2
\$\begingroup\$

If you are in an area of magical darkness, and you have limited range blindsight, you will be able to perceive normally within that radius, as per the definition of blindsight:

A monster with blindsight can perceive its surroundings without relying on sight, within a specific radius.

Assume you are not blind beyond that range like for example, the Barlgura demon, which has 30' blindisight, 120' darkvision, and no further limitations.

  1. Does this allow you to look "through" the area of magical darkness with blindsight and see beyond it using their other senses, that normally would be blocked by magical darkness?, or

  2. Does it only allow you to see within the area of blindsight, and your other senses are still blocked by the darkness, so you cannot look beyond it outside of your radius of blindsight?

This question discusses if the magical darkeness blocks vision through it, or just creates absence of light, and the answers tend to cluster around it blocking vision through it if you just have darkvision. (The top rated answer says that is up to the DM, but includes this as an option). However, it also does not address the situation where you have another special vision sense that allows you to see in a given radius in spite of the magical darkness. (I think this makes it more likely that the answer is option 2, but that is exactly my question).

\$\endgroup\$
6
  • 2
    \$\begingroup\$ I looked at that other question before posting, to avoid posting if what I am intersted in was already answered. and do not think it is a duplicate. It is asking how blindsight works IN magical darkensss. I assume it as a given that you can perceive normally in the radius of blindsight there. What I am unsure about and am asking is if that means you can see beyond your blindsight range, if the blindsighte covers all of the magical darkness. There may well be another Q&A for that I did not find, in which case I would be happy for this to be marked a dupe of it. \$\endgroup\$ Oct 16, 2022 at 19:07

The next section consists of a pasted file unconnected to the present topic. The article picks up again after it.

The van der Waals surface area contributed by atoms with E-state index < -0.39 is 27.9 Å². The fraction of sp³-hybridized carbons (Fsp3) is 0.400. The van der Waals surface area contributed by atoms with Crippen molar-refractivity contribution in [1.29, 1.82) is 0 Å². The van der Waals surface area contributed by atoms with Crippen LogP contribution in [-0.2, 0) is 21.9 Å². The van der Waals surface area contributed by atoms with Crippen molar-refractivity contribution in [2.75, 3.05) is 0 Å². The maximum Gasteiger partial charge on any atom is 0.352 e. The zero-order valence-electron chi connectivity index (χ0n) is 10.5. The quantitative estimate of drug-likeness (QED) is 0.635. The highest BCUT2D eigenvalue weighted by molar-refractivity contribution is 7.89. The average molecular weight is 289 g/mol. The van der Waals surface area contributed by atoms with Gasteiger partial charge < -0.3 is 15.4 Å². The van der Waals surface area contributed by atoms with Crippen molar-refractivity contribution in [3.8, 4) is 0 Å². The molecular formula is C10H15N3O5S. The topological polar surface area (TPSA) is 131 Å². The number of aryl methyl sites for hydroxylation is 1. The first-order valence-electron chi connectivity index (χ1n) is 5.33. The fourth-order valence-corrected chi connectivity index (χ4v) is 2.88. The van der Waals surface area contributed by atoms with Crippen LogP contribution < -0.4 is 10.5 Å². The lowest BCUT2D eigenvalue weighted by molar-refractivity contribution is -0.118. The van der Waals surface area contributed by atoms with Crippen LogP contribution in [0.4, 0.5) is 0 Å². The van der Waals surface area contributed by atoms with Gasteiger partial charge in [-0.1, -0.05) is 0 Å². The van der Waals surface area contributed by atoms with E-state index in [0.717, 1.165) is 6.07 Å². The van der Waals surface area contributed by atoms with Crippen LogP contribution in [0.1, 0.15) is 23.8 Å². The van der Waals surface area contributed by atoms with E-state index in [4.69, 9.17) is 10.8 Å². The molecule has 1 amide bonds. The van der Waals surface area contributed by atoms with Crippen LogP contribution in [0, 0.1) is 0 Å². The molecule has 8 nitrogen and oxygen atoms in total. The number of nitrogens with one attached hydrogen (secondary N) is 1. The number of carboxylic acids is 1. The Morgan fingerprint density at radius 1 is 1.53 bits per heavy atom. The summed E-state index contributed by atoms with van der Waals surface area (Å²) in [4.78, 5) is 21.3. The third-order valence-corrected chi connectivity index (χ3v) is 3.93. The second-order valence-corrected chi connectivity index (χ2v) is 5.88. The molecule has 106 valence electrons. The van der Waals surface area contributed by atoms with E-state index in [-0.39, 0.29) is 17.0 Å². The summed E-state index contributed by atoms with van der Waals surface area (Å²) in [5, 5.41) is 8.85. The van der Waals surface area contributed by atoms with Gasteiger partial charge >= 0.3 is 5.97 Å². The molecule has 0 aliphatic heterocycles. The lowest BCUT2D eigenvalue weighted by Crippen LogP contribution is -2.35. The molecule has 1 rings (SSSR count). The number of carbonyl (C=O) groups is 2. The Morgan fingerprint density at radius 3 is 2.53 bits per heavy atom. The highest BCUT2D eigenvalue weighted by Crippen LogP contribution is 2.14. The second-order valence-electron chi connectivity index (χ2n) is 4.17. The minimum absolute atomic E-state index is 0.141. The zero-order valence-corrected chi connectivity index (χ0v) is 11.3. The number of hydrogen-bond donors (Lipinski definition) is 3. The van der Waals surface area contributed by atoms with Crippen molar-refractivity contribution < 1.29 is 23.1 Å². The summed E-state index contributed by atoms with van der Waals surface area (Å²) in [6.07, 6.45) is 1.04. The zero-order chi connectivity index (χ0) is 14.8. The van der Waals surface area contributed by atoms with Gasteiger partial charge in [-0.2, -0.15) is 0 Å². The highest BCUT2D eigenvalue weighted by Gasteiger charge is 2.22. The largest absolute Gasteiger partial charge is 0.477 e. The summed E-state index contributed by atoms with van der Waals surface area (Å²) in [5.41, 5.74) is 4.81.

• \$\begingroup\$ This seems to me to be an exact duplicate. If the answers to the linked duplicate are unsatisfactory, bounty that question. I see no reason to have this as a separate question. \$\endgroup\$ Oct 16, 2022 at 20:18
  • 2
    \$\begingroup\$ Duplicate doesn't seem quite appropriate here, this is a far more specific question and I think it's unreasonable to for the linked question to cover every possible sub-question, we have seperate questions to handle that. I'm holding off from changing this right away. You might instead want to address how: Does the Darkness spell block vision? doesn't answer the question (unless it does), it might be a better target. \$\endgroup\$
    – Someone_Evil
    Oct 17, 2022 at 11:59
  • \$\begingroup\$ Okay, I think I'm understanding your question, but I want to be sure. You're asking "if your blindsight can see all the way through darkness, can you use your regular vision to see what is on the other side of the darkness that normally you would not be able to see?" \$\endgroup\$ Oct 17, 2022 at 17:47
  • \$\begingroup\$ @Someone_Evil I think it would be perferrable to have an explicit line of argument why the combination of two sets of vision will not overcome the darkeness (i.e. why option 2 is the correct answer), but if it is a duplicate, then it would be better as one of the question you suggest, so I switched that. \$\endgroup\$ Oct 17, 2022 at 17:47

1 Answer 1

7
\$\begingroup\$

Blindsight does not change your regular sight.

The rules for blindsght state:

A monster with blindsight can perceive its surroundings without relying on sight, within a specific radius.

And that's it. Nothing here changes how a creature's conventional sight functions when it also has blindsight. So if you cannot see beyond an area of darkness with conventional sight, having blindsight doesn't change that. You just know what the area of darkness and anything beyond it that is still within your blindsight radius looks like.

\$\endgroup\$

You must log in to answer this question.

Not the answer you're looking for? Browse other questions tagged .